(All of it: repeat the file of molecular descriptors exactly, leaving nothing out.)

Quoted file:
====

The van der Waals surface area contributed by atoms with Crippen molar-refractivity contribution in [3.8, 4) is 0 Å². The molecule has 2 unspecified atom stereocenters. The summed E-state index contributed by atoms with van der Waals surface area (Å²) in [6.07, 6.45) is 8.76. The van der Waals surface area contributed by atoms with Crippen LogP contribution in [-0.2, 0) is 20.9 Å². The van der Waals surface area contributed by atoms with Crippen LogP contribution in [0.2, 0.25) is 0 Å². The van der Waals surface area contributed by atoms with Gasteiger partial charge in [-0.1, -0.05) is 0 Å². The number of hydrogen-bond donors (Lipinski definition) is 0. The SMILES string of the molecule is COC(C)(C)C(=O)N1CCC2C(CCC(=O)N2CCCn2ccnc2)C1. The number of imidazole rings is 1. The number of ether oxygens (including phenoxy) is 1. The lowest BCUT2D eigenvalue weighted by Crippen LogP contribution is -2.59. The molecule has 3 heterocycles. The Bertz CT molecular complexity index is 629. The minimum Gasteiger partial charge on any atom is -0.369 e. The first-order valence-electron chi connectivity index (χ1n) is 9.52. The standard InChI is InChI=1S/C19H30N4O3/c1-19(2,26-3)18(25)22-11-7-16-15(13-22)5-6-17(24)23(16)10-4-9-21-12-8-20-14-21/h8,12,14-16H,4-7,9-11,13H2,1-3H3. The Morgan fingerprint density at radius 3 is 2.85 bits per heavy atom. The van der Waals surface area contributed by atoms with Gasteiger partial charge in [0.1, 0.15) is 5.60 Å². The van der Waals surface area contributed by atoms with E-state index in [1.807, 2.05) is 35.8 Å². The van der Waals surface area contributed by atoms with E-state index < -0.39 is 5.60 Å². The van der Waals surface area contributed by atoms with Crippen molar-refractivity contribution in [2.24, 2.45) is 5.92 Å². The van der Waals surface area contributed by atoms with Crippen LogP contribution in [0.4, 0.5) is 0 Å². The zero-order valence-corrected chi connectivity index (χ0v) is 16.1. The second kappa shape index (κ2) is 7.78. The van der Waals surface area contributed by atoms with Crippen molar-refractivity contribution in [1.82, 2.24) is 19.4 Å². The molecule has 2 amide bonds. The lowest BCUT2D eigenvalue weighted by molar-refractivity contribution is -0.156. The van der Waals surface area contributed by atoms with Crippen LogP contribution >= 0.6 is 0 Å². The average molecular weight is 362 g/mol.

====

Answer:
The van der Waals surface area contributed by atoms with Crippen molar-refractivity contribution in [3.8, 4) is 0 Å². The molecule has 2 unspecified atom stereocenters. The summed E-state index contributed by atoms with van der Waals surface area (Å²) in [6.07, 6.45) is 8.76. The van der Waals surface area contributed by atoms with Crippen LogP contribution in [-0.2, 0) is 20.9 Å². The van der Waals surface area contributed by atoms with Crippen LogP contribution in [0.2, 0.25) is 0 Å². The van der Waals surface area contributed by atoms with Gasteiger partial charge in [-0.1, -0.05) is 0 Å². The number of hydrogen-bond donors (Lipinski definition) is 0. The SMILES string of the molecule is COC(C)(C)C(=O)N1CCC2C(CCC(=O)N2CCCn2ccnc2)C1. The number of imidazole rings is 1. The number of ether oxygens (including phenoxy) is 1. The lowest BCUT2D eigenvalue weighted by Crippen LogP contribution is -2.59. The molecule has 3 heterocycles. The Bertz CT molecular complexity index is 629. The minimum Gasteiger partial charge on any atom is -0.369 e. The first-order valence-electron chi connectivity index (χ1n) is 9.52. The standard InChI is InChI=1S/C19H30N4O3/c1-19(2,26-3)18(25)22-11-7-16-15(13-22)5-6-17(24)23(16)10-4-9-21-12-8-20-14-21/h8,12,14-16H,4-7,9-11,13H2,1-3H3. The Morgan fingerprint density at radius 3 is 2.85 bits per heavy atom. The van der Waals surface area contributed by atoms with Gasteiger partial charge in [0.1, 0.15) is 5.60 Å². The van der Waals surface area contributed by atoms with E-state index in [1.807, 2.05) is 35.8 Å². The van der Waals surface area contributed by atoms with E-state index < -0.39 is 5.60 Å². The van der Waals surface area contributed by atoms with Crippen molar-refractivity contribution in [2.24, 2.45) is 5.92 Å². The van der Waals surface area contributed by atoms with Crippen LogP contribution in [0.4, 0.5) is 0 Å². The zero-order valence-corrected chi connectivity index (χ0v) is 16.1. The second kappa shape index (κ2) is 7.78. The van der Waals surface area contributed by atoms with Crippen molar-refractivity contribution in [1.82, 2.24) is 19.4 Å². The molecule has 2 amide bonds. The lowest BCUT2D eigenvalue weighted by molar-refractivity contribution is -0.156. The van der Waals surface area contributed by atoms with Crippen LogP contribution >= 0.6 is 0 Å². The average molecular weight is 362 g/mol.